Please welcome a new ReSharper 9 EAP build that comes along with compatible dotTrace 6, dotCover 3 and dotMemory 4.2 Early Access builds.
Download the common .NET tools installer, launch it and choose the products you want to try.
We’ve done a great amount of work on the UI side, resulting in a more pleasant and easy-to-use profiling experience with dotTrace 6 EAP. A number of new features were also implemented, as well as the new and powerful timeline profiling option. Let’s have a look at what’s new.
When launching dotTrace 6, we’ll be presented with an all-new starting point: the dotTrace Home. From here, we can start a new local or remote profiling session for known .NET application types, attach to a running process and configure our profiling session.
Every application type will offer different settings for running the application we want to profile. Ticking the Advanced checkbox will provide us with additional options, such as using the profiler API.
If you’re new to performance profiling, check the Tutorials section on the home screen. We’ll guide you through how dotTrace works and how to analyze the data that was collected by the profiler.
Enhanced Profiling Controller
After launching a profiling session, we’ll see a new profiling controller open. We can use it to start the profiler, generate a snapshot, specify whether the profiler should continue capturing data or not, detach the profiler, or kill the running process.
With dotTrace 6 you can expand the profiling controller, providing you insight into the realtime CPU and memory usage of your application.
When our application runs multiple processes, we can select to profile any of them from the Processes page. Note that the Profile child processes option must be enabled for this to take effect.
We’re introducing a new profiling type with dotTrace 6: Timeline profiling.
Timeline profiling collects temporal data about thread states, application events and other multi-threading data using Event Tracing for Windows (ETW). It comes in handy when analyzing multithreaded applications and lets us determine the cause of UI freezes, excessive garbage collections, uneven workload distribution, insufficient I/O and so on. The main advantage of Timeline profiling is that it not only allows us to see which calls were made by our application, but also how these calls were distributed over time.
Analyzing timeline profiling snapshots is similar to analyzing other profiling type results, with one difference: everything is bound to the timeline. We can view all events, or zoom in on a particular timespan of our application’s runtime and analyze the call tree, threads, memory allocation, garbage collection and I/O events.
In general, we can use timeline profiling all the time: just like the other profiling types it collects call stack data and allows us to determine performance bottlenecks. It is unable to determine the exact number of performed calls, making it less suitable to analyze algorithms, but that’s where tracing and line-by-line profiling are the tools of the trade.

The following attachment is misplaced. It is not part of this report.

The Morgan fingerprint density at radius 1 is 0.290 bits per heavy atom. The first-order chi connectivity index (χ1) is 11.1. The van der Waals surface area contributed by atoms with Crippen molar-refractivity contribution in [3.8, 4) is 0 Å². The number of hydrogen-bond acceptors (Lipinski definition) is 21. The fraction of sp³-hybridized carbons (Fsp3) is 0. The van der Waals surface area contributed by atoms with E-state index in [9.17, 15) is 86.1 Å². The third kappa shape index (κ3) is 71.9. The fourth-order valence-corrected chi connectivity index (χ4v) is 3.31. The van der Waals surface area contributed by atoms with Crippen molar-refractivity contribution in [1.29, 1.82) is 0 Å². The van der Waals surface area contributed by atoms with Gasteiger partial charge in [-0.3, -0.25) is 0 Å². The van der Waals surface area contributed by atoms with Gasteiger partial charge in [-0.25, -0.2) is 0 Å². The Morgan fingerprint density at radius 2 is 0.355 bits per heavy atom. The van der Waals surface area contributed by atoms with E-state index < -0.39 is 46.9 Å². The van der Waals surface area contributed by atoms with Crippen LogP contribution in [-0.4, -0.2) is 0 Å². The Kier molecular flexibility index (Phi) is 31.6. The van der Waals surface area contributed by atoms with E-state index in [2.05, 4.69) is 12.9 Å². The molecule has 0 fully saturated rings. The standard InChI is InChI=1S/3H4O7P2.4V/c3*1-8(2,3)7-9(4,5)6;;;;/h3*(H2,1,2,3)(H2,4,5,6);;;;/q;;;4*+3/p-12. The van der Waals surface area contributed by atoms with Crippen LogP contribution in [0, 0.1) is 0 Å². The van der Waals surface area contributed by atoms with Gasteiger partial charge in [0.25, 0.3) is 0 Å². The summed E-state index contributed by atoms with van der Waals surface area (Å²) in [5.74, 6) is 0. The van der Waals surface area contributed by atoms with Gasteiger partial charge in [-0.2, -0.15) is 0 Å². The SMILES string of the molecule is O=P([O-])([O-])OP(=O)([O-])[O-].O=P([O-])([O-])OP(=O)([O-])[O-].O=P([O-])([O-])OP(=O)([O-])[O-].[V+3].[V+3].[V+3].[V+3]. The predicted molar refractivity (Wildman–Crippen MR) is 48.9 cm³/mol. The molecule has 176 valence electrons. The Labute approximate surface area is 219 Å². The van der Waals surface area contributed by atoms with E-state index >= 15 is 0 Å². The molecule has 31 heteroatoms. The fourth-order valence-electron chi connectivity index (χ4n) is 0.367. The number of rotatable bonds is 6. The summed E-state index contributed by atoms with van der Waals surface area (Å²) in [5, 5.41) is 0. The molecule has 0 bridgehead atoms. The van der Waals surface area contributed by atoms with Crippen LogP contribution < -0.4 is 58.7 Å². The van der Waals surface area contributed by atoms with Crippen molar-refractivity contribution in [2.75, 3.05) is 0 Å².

Dissolved and Hidden Subsystems
When analyzing profiling results, we get a broad overview of subsystems used by our application. This gives us a hunch of where most time is spent: in the UI, in user code, with Garbage Collection, with I/O and so on. We can even define our own subsystems.
From the options, dotTrace now lets us dissolve or hide subsystems. By default, each subsystem is visible as an entry in the subsystems pane. Making a subsystem dissolve will account the call times to its caller. Hidden subsystems will not be counted in results.
Setting these options for existing or new subsystems lets us slice and dice the profiling results in such a way that we only see the data we’re interested in.
Various UI Improvements in dotTrace 6 and dotCover 3
dotTrace 6 is now sharing a unified UI framework with ReSharper, dotCover and dotPeek. This brings an experience consistent to Visual Studio to the latest version of our profiler. All tabs and panes can be docked wherever we want, or detached from the main window so they float around. Very useful in multi-monitor setups! dotCover 3 receives a new UI for configuration settings dialog box.
Code Coverage in dotCover 3 on a Remote Machine
Code analysis in dotCover 3 can be performed on a remote machine. Set up a server and run it as a console application or Windows service on a remote machine. To perform code coverage, one needs to navigate to
C:\Users\username\AppData\Local\JetBrains\Installations\dotCover01. Then, launch
dotCover.RemoteCoverageServer.exe and connect to the server from the menu
ReSharper -> Options -> dotCover -> Remote Coverage. In this scenario all the coverage tests are running on a remote server. This can save you a vast of performance resources on your local machine.
The Customary Trial Pitch
Give the latest versions of dotTrace 6 EAP, dotCover 3 EAP and dotMemory 4.2 EAP a try! Download the common .NET tools installer and choose products to install. Please note that doing so will remove all previous installations of ReSharper and other JetBrains .NET tools from Visual Studio, plus VS2005 and VS2008 are not supported so far.